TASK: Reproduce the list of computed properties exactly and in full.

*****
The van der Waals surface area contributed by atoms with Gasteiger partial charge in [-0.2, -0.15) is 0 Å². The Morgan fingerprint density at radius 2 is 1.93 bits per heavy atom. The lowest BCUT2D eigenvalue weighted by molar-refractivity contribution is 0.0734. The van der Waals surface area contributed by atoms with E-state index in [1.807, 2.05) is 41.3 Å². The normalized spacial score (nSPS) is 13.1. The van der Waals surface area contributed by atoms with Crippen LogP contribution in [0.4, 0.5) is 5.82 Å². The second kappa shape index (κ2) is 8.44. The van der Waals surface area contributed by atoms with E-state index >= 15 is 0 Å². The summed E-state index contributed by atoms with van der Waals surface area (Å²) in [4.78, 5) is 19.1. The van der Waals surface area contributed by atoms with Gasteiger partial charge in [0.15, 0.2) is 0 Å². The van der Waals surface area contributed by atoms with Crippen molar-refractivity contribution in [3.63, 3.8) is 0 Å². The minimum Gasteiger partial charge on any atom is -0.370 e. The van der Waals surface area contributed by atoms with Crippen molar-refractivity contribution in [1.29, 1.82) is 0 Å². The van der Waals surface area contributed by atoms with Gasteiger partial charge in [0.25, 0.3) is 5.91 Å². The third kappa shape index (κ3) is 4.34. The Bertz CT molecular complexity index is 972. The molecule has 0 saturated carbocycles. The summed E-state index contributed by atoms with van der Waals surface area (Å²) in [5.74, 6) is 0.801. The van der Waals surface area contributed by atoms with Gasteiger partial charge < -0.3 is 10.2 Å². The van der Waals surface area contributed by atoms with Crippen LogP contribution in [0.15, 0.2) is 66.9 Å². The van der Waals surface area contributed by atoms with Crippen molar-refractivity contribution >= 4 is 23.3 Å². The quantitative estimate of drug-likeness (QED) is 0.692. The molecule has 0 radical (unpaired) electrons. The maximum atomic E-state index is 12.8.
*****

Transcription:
The van der Waals surface area contributed by atoms with Gasteiger partial charge in [-0.2, -0.15) is 0 Å². The Morgan fingerprint density at radius 2 is 1.93 bits per heavy atom. The lowest BCUT2D eigenvalue weighted by molar-refractivity contribution is 0.0734. The van der Waals surface area contributed by atoms with E-state index in [1.807, 2.05) is 41.3 Å². The normalized spacial score (nSPS) is 13.1. The van der Waals surface area contributed by atoms with Crippen LogP contribution in [0.4, 0.5) is 5.82 Å². The second kappa shape index (κ2) is 8.44. The van der Waals surface area contributed by atoms with E-state index >= 15 is 0 Å². The summed E-state index contributed by atoms with van der Waals surface area (Å²) in [4.78, 5) is 19.1. The van der Waals surface area contributed by atoms with Gasteiger partial charge in [0.15, 0.2) is 0 Å². The van der Waals surface area contributed by atoms with Crippen molar-refractivity contribution in [3.63, 3.8) is 0 Å². The minimum Gasteiger partial charge on any atom is -0.370 e. The van der Waals surface area contributed by atoms with Crippen molar-refractivity contribution in [1.29, 1.82) is 0 Å². The van der Waals surface area contributed by atoms with Gasteiger partial charge in [0.25, 0.3) is 5.91 Å². The third kappa shape index (κ3) is 4.34. The Bertz CT molecular complexity index is 972. The molecule has 0 saturated carbocycles. The summed E-state index contributed by atoms with van der Waals surface area (Å²) in [5.74, 6) is 0.801. The van der Waals surface area contributed by atoms with Gasteiger partial charge < -0.3 is 10.2 Å². The van der Waals surface area contributed by atoms with Crippen LogP contribution in [0.15, 0.2) is 66.9 Å². The van der Waals surface area contributed by atoms with Crippen molar-refractivity contribution >= 4 is 23.3 Å². The quantitative estimate of drug-likeness (QED) is 0.692. The molecule has 0 radical (unpaired) electrons. The maximum atomic E-state index is 12.8.